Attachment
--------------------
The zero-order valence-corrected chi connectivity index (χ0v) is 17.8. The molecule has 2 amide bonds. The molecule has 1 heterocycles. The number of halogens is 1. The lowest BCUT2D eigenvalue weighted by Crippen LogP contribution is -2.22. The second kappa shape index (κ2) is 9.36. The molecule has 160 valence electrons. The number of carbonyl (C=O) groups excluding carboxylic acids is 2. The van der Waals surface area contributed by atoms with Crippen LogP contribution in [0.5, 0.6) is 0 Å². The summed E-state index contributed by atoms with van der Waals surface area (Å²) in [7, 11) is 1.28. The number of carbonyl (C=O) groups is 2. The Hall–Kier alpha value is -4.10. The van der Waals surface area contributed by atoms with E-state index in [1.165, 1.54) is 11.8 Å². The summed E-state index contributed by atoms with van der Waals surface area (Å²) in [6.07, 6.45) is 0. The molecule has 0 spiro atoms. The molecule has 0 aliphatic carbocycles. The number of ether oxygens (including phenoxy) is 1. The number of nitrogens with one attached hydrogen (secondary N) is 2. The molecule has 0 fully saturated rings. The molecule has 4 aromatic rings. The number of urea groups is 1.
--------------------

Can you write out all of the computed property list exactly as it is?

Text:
The zero-order valence-corrected chi connectivity index (χ0v) is 17.8. The molecule has 2 amide bonds. The molecule has 1 heterocycles. The number of halogens is 1. The lowest BCUT2D eigenvalue weighted by Crippen LogP contribution is -2.22. The second kappa shape index (κ2) is 9.36. The molecule has 160 valence electrons. The number of carbonyl (C=O) groups excluding carboxylic acids is 2. The van der Waals surface area contributed by atoms with Crippen LogP contribution in [0.5, 0.6) is 0 Å². The summed E-state index contributed by atoms with van der Waals surface area (Å²) in [7, 11) is 1.28. The number of carbonyl (C=O) groups is 2. The Hall–Kier alpha value is -4.10. The van der Waals surface area contributed by atoms with E-state index in [1.165, 1.54) is 11.8 Å². The summed E-state index contributed by atoms with van der Waals surface area (Å²) in [6.07, 6.45) is 0. The molecule has 0 spiro atoms. The molecule has 0 aliphatic carbocycles. The number of ether oxygens (including phenoxy) is 1. The number of nitrogens with one attached hydrogen (secondary N) is 2. The molecule has 0 fully saturated rings. The molecule has 4 aromatic rings. The number of urea groups is 1.